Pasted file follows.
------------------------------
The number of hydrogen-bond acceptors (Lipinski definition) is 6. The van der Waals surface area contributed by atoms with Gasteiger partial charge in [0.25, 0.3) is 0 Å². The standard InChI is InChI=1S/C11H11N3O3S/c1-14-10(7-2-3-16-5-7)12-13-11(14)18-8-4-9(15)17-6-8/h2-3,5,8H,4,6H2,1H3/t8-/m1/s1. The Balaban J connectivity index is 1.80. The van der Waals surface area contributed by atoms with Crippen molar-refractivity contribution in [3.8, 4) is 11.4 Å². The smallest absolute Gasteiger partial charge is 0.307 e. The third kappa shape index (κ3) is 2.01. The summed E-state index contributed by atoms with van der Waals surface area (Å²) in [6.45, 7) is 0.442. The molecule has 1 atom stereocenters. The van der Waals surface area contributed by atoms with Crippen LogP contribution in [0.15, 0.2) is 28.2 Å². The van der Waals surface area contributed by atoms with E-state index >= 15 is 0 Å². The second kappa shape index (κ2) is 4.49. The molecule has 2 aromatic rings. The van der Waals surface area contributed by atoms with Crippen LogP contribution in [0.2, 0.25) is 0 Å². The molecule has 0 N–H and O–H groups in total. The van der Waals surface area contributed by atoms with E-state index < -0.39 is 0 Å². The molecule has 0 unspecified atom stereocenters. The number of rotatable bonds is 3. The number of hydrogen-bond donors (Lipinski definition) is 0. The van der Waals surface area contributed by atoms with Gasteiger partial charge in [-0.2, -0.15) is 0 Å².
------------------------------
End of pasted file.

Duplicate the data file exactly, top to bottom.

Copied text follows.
The number of hydrogen-bond acceptors (Lipinski definition) is 6. The van der Waals surface area contributed by atoms with Gasteiger partial charge in [0.25, 0.3) is 0 Å². The standard InChI is InChI=1S/C11H11N3O3S/c1-14-10(7-2-3-16-5-7)12-13-11(14)18-8-4-9(15)17-6-8/h2-3,5,8H,4,6H2,1H3/t8-/m1/s1. The Balaban J connectivity index is 1.80. The van der Waals surface area contributed by atoms with Crippen molar-refractivity contribution in [3.8, 4) is 11.4 Å². The smallest absolute Gasteiger partial charge is 0.307 e. The third kappa shape index (κ3) is 2.01. The summed E-state index contributed by atoms with van der Waals surface area (Å²) in [6.45, 7) is 0.442. The molecule has 1 atom stereocenters. The van der Waals surface area contributed by atoms with Crippen LogP contribution in [0.15, 0.2) is 28.2 Å². The van der Waals surface area contributed by atoms with E-state index >= 15 is 0 Å². The second kappa shape index (κ2) is 4.49. The molecule has 2 aromatic rings. The van der Waals surface area contributed by atoms with Crippen LogP contribution in [0.2, 0.25) is 0 Å². The molecule has 0 N–H and O–H groups in total. The van der Waals surface area contributed by atoms with E-state index < -0.39 is 0 Å². The molecule has 0 unspecified atom stereocenters. The number of rotatable bonds is 3. The number of hydrogen-bond donors (Lipinski definition) is 0. The van der Waals surface area contributed by atoms with Gasteiger partial charge in [-0.2, -0.15) is 0 Å².